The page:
Canadian singer, Snow, is not a man who is easily influenced by the noise. His words and actions delineate that he does what he wants to do, when he wants to do it. Interestingly, when it comes to his love affair with reggae and dancehall music, he makes it clear that Jamaicans call the shots.
In the most sanguine tone, he relayed that if Jamaicans had ever accused him of appropriating or misrepresenting dancehall music, just like that, he would have pulled the plug on his career.
“I had to get approved from Jamaica before anybody else could really like me and I understand that,” he told The Gleaner. “If Jamaicans came to me and said, ‘Yow Snow, we don’t understand you doing the music’, I’d step back and say ‘Fine’, and just listen instead. I like listening to reggae artistes better than singing anyways, so I would have stepped back, but they didn’t, they told me to do my thing.”
Written by Snow, M.C. Shan, and Edmond Leary, “Informer” was the lead single from Snow’s debut album, 12 Inches of Snow, which sold over 8 million records worldwide. Not many know that the single made U.S. history in the Guinness Book of World Records as the best-selling and the highest-charting reggae single ever. We spoke with the artist about his place in pop history, his exile from the U.S., and watching your own music video while you sit in jail.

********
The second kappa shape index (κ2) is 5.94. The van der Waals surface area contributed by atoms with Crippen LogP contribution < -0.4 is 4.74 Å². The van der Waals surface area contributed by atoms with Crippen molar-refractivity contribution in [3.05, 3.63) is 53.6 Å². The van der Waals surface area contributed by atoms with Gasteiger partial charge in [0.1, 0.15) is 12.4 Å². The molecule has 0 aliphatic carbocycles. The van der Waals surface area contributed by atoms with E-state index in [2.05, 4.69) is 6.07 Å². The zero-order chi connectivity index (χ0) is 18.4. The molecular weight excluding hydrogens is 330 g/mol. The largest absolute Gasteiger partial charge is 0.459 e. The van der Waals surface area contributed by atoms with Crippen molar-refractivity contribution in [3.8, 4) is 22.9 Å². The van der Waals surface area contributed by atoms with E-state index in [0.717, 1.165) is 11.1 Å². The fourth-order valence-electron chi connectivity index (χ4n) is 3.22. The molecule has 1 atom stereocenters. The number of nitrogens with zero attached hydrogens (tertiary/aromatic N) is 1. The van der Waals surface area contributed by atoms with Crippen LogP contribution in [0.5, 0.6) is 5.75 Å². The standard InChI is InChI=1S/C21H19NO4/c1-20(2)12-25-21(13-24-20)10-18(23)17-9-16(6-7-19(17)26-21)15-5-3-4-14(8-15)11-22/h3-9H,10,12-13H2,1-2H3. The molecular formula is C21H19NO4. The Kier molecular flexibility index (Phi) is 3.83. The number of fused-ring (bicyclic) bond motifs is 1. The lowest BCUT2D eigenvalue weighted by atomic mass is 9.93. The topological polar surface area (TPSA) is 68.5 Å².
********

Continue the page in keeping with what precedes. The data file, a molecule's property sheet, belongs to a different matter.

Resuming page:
GAMV: I’m sure a lot of people are saying they can’t believe that it’s 25 years.
Snow: I know. 25 years, I can’t believe it either. It’s like, okay. we got to come up with something fresh.
GAMV: Tell me about this new reworked recording. How did the idea begin to do these remixes?
Snow: It’s started from my manager, Paul. He put me on a call with Audiofreaks with Matt. So – and then they were like, “Yo, what would you even think about doing ‘Informer’ over for our 25-year anniversary?” And I was like, “I never really thought about it.” He was like, “I think it will be fresh.” And I was like, “All right, let me do the vocals.” So I just did the vocals and send it over to him and then he just started to get different – you know, different producers and stuff and then we did about 15 to 20 mixes and then we just picked out, you know, and that’s how it came. And then Radikal Records was just like, “Okay, I’ll help. I’ll put – you know, I’ll put it out.” So the team just came together and I was like, “I mean, let’s just do this and let’s have fun.” And so that’s what I did about it, just having fun and just doing it. And I was like, “Oh my god, I hope it blows up again and it’s going to do –” I don’t care about none of that stuff. I just did it. I just had fun doing it.